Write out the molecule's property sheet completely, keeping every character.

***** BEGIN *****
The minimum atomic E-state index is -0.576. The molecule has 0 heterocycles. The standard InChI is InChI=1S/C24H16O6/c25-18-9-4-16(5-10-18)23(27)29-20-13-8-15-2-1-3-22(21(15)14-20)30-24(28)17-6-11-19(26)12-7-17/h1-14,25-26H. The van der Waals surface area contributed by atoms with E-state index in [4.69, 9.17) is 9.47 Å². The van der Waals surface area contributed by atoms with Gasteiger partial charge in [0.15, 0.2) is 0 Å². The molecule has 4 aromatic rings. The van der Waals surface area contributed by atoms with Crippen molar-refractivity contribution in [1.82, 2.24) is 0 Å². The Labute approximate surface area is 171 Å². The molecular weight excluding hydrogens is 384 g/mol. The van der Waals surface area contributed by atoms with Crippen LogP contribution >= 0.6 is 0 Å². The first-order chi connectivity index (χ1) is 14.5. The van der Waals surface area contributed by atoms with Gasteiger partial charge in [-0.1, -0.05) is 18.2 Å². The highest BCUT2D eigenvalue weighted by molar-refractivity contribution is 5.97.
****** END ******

The minimum atomic E-state index is -0.576. The molecule has 0 heterocycles. The standard InChI is InChI=1S/C24H16O6/c25-18-9-4-16(5-10-18)23(27)29-20-13-8-15-2-1-3-22(21(15)14-20)30-24(28)17-6-11-19(26)12-7-17/h1-14,25-26H. The van der Waals surface area contributed by atoms with E-state index in [4.69, 9.17) is 9.47 Å². The van der Waals surface area contributed by atoms with Gasteiger partial charge in [0.15, 0.2) is 0 Å². The molecule has 4 aromatic rings. The van der Waals surface area contributed by atoms with Crippen molar-refractivity contribution in [1.82, 2.24) is 0 Å². The Labute approximate surface area is 171 Å². The molecular weight excluding hydrogens is 384 g/mol. The van der Waals surface area contributed by atoms with Crippen LogP contribution >= 0.6 is 0 Å². The first-order chi connectivity index (χ1) is 14.5. The van der Waals surface area contributed by atoms with Gasteiger partial charge in [-0.1, -0.05) is 18.2 Å². The highest BCUT2D eigenvalue weighted by molar-refractivity contribution is 5.97.